What I've often written about previously is that the DOI could be considered the office of American exceptions, because it is the link to not just colonies, but also Native American tribes. The excesses within the nation that point to it being more than a benevolent Republic, but rather an empire or ravenous nation-state that destroyed others to claim its existence and continues to exploit others in contrast to its stated ideals. In recent years this sort of naming seems to fit even more because the Office of Insular Affairs within the DOI doesn't only deal with tribes and territories, it also deals with semi-sovereign or sovereign government, such as those around Guam in Micronesia. When I visited this office last year, it was remarkable to see their conference room, which featured flags from territories and freely associated countries.

The office exists therefore to deal with the parts of the nation that it can't easily account for. The parts that don't fit into left or right, Republican or Democratic antagonisms. These are things which exist on the edge off the nation or outside of it, and do so in such a way that they create the borders of the nation, while the nation still claims to control it. This type of differential exclusion is something that I based my dissertation on describing and trying to articulate in the case of Guam, and what its liminal and banal status produces for the United States.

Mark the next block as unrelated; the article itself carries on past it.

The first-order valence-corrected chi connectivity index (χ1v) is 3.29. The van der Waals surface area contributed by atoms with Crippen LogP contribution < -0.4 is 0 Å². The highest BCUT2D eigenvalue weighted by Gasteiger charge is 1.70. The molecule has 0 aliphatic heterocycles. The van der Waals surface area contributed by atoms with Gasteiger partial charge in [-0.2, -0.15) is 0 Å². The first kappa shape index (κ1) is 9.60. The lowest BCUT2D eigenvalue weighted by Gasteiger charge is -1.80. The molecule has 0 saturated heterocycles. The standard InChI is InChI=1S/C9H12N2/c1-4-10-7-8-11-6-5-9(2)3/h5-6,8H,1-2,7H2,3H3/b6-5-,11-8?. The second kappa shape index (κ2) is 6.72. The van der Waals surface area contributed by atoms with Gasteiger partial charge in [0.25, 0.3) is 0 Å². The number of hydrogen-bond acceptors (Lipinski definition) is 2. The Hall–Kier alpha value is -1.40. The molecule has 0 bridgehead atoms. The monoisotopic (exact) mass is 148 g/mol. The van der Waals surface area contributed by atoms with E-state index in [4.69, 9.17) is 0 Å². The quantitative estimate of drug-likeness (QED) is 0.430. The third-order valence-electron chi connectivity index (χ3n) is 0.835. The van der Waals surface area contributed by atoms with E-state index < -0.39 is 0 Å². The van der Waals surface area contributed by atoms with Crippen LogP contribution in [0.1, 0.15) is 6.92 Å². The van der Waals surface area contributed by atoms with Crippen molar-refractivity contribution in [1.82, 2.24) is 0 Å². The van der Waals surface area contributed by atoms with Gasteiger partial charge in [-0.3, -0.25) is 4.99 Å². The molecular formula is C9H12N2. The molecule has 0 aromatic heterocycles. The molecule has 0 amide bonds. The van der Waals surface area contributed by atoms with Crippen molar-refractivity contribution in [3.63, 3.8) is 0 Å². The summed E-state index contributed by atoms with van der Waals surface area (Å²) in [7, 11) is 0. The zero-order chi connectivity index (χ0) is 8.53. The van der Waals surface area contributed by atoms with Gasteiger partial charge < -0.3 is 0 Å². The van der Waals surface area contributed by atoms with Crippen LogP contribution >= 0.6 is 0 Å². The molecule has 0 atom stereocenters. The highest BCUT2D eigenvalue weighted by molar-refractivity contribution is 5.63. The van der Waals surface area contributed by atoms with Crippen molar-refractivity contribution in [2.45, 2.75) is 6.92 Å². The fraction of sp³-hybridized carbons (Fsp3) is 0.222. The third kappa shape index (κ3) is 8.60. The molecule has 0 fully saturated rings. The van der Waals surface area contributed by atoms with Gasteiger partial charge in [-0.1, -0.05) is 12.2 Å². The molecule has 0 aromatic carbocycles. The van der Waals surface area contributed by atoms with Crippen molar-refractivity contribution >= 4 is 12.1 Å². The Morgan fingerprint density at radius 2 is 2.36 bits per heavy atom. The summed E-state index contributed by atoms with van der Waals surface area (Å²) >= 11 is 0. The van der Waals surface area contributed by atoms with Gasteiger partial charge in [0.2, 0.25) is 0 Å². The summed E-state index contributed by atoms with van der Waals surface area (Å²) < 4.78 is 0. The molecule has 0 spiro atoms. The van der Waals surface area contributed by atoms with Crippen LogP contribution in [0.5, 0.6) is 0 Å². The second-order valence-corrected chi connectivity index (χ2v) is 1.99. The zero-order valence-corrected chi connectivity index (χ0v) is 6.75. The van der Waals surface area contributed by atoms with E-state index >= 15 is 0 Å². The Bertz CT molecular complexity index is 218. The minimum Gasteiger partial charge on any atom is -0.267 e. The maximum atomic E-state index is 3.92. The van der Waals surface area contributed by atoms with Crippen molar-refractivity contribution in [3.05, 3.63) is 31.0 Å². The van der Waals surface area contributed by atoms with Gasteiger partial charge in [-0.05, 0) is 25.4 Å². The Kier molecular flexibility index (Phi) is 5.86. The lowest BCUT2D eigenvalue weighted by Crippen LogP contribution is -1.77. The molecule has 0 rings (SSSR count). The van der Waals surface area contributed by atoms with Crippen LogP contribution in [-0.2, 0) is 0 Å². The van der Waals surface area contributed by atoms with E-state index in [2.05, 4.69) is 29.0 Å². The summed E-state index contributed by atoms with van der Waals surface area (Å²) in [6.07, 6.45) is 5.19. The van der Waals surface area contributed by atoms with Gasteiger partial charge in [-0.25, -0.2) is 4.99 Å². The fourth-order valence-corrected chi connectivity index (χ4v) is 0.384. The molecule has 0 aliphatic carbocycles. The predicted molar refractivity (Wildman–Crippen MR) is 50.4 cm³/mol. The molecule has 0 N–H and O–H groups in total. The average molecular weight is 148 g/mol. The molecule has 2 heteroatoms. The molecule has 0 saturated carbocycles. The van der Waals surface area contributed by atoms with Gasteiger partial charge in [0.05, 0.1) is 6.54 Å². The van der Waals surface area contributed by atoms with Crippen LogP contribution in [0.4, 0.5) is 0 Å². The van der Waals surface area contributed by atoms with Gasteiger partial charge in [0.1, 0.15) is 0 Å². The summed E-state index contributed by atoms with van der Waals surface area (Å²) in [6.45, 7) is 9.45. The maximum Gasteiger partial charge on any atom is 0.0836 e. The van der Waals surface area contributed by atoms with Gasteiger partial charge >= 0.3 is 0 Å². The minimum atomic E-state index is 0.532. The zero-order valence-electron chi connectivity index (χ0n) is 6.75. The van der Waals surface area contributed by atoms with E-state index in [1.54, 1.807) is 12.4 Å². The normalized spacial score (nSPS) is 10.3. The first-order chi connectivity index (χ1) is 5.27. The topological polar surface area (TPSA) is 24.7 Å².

During my recent research trips to Washington D.C., another portrait of the agency emerged, albeit a faded and not particularly powerful one. That was for DOI as being an advocate for the territories, a translator or a whisperer to the federal government. What makes the colonies or the territories different is that they each have unique stories of how they became connected to the US and where they sit in relation to the US.

CNMI and Guam are right next to each other, but are politically different, despite both being territories of the US at present. One bears the name Commonwealth and has a covenant to mitigate relations between the CNMI and the US, the other is a territory with no such protection. Despite that difference however, they exist in very similar relationships to the US.  The same goes for American Samoa and the Virgin Islands. Each place has a contemporary existence that strains the imagination of your average American and American politician or bureaucrat. It doesn't quite fit. It requires more to understand, to make sense. And your average American, long suckled with a sense of their own greatness, struggles to imagine how such imperfections and exceptions could exist.

DOI, in particular its Insular Affairs portion is supposed to help fill in those gaps and help the rest of the federal bureaucracy understand what is unique about the territories and that you can't simply impose things on them and assume that since it is good for the 50 it must be good for the colonies. DOI is supposed to help translate the unique exceptions, often times the injustices and the trauma of the colonies in ways that can be appreciated by the Congress and the Executive Branch. It may not be very good at it and it may have limited influence. From those that I interviewed recently for example, all, some of whom had experience working in DOI, agreed that real change within the federal system could never come from DOI since it is too powerless in relation to other parts of the government. It doesn't have enough influence or power.